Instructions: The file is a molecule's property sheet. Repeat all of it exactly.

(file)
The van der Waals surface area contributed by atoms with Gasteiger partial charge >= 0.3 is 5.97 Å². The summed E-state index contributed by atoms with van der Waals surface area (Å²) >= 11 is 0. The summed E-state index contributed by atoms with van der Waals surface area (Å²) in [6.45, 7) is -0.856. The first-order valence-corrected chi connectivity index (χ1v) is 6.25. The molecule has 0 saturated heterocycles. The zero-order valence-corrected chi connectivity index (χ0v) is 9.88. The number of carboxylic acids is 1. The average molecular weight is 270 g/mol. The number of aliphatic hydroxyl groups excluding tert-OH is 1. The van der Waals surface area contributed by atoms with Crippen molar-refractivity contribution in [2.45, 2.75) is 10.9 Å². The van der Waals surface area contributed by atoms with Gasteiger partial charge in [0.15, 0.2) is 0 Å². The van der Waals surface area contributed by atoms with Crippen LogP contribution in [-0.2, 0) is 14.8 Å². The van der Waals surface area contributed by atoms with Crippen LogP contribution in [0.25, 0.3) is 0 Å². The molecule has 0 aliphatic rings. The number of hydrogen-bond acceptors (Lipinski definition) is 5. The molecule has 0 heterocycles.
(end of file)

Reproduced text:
The van der Waals surface area contributed by atoms with Gasteiger partial charge >= 0.3 is 5.97 Å². The summed E-state index contributed by atoms with van der Waals surface area (Å²) >= 11 is 0. The summed E-state index contributed by atoms with van der Waals surface area (Å²) in [6.45, 7) is -0.856. The first-order valence-corrected chi connectivity index (χ1v) is 6.25. The molecule has 0 saturated heterocycles. The zero-order valence-corrected chi connectivity index (χ0v) is 9.88. The number of carboxylic acids is 1. The average molecular weight is 270 g/mol. The number of aliphatic hydroxyl groups excluding tert-OH is 1. The van der Waals surface area contributed by atoms with Crippen molar-refractivity contribution in [2.45, 2.75) is 10.9 Å². The van der Waals surface area contributed by atoms with Gasteiger partial charge in [0.15, 0.2) is 0 Å². The van der Waals surface area contributed by atoms with Crippen LogP contribution in [-0.2, 0) is 14.8 Å². The van der Waals surface area contributed by atoms with Crippen LogP contribution in [0.25, 0.3) is 0 Å². The molecule has 0 aliphatic rings. The number of hydrogen-bond acceptors (Lipinski definition) is 5. The molecule has 0 heterocycles.